My first non-friend/family housewash

So I finally did my first housewash that wasn’t for a friend or family member. It was for my parent’s neighbors. The siding was already very clean but the pretty high-up soffits were a mess, and I had just gotten my jrod so I knew I could reach. So I offered to do it for free.

It went fairly smoothly. I had posted the before picture on here a couple weeks ago and @Innocentbystander said to mist it with housewash mix and it would be gone in about a minute, so that gave me confidence that I’d be able to finish the job and not potentially be embarrassed if I couldn’t get the black stuff off. As usual, @Innocentbystander was exactly right. I sprayed it and about a minute later it was gone.

One hiccup I had was that I had come off the trigger for a little while in the backyard and had the gun pointed at the grass when I restarted and as you can imagine it blew up a streak of grass and shot dirt all over their vinyl fence. Easy to fix, but was a good reminder that I need to pay more attention.

I found in general that because the house had pretty tight quarters, I found myself unsure of where to point the gun when restarting. I didn’t want to hit the house with that start-up burst of pressure and I learned the hard way not to point it at the grass, and there wasn’t much cement around the house. So I ended up just pointing the gun straight up into the sky each time, to get that initial burst of pressure out of the gun. Is that what most of you do, or am I overthinking this aspect?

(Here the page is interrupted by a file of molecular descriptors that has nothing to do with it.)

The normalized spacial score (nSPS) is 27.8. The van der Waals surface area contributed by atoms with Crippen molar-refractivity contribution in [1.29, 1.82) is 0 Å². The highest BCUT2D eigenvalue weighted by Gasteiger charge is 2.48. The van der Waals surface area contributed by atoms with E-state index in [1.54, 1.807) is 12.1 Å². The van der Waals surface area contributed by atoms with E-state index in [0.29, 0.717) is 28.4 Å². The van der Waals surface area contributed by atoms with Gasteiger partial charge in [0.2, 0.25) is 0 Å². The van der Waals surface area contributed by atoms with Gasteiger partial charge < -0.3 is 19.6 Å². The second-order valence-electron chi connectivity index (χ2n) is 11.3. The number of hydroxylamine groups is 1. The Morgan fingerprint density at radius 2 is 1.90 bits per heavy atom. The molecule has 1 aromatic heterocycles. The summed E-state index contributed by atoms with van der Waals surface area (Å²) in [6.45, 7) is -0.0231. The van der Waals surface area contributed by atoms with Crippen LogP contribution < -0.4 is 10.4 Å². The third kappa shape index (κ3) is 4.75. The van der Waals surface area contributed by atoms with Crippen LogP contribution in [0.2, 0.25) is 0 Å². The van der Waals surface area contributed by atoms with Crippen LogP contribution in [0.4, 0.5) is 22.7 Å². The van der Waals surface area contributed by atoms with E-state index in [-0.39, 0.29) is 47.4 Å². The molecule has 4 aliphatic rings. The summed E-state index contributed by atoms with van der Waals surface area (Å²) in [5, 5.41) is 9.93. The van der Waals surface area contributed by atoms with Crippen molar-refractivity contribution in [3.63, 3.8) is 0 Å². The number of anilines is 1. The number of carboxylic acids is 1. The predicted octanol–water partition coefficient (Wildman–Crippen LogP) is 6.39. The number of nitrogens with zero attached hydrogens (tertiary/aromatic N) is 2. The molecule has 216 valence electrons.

One last thing. As I mentioned, this house was pretty much clean except for the soffits so I was a little unsure of whether to wash the sides or just the soffits/fascia. On the first side of the house, I started by just shooting up high at the soffits, but as I did that I realized stuff is going to streak down the siding (or get wind blown into the siding) and could look bad, so I just decided to wash the sides too, even though they didn’t really need it. Maybe I used some SH unnecessarily, but I’m fine being a little wasteful on my first semi-real job. Is that the right choice to basically wash the siding, even if only the soffits needs it? Or maybe you professionals can be much more accurate and do only the soffits without affecting the siding at all?

Anyway, it took just under 2 hours from start to finish (including setup) and I probably used under $15 in materials (SH/elemonator/gas) so I certainly see how money can be made doing this work :slight_smile:

Please share any feedback/criticism if you have any. Otherwise, thanks for all the support on this forum, certainly feels good to get that first “real” one out of the way.

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Good work. Before you know it, that’ll be a 1 or 1.5 hour job for you.

Just be careful not to spray directly into the soffits. IBS was right to say mist it on. You don’t want to be there all day rinsing the dirt that will weep out, and you definitely don’t want to soak the inside of their attic space and cause a mold damage claim…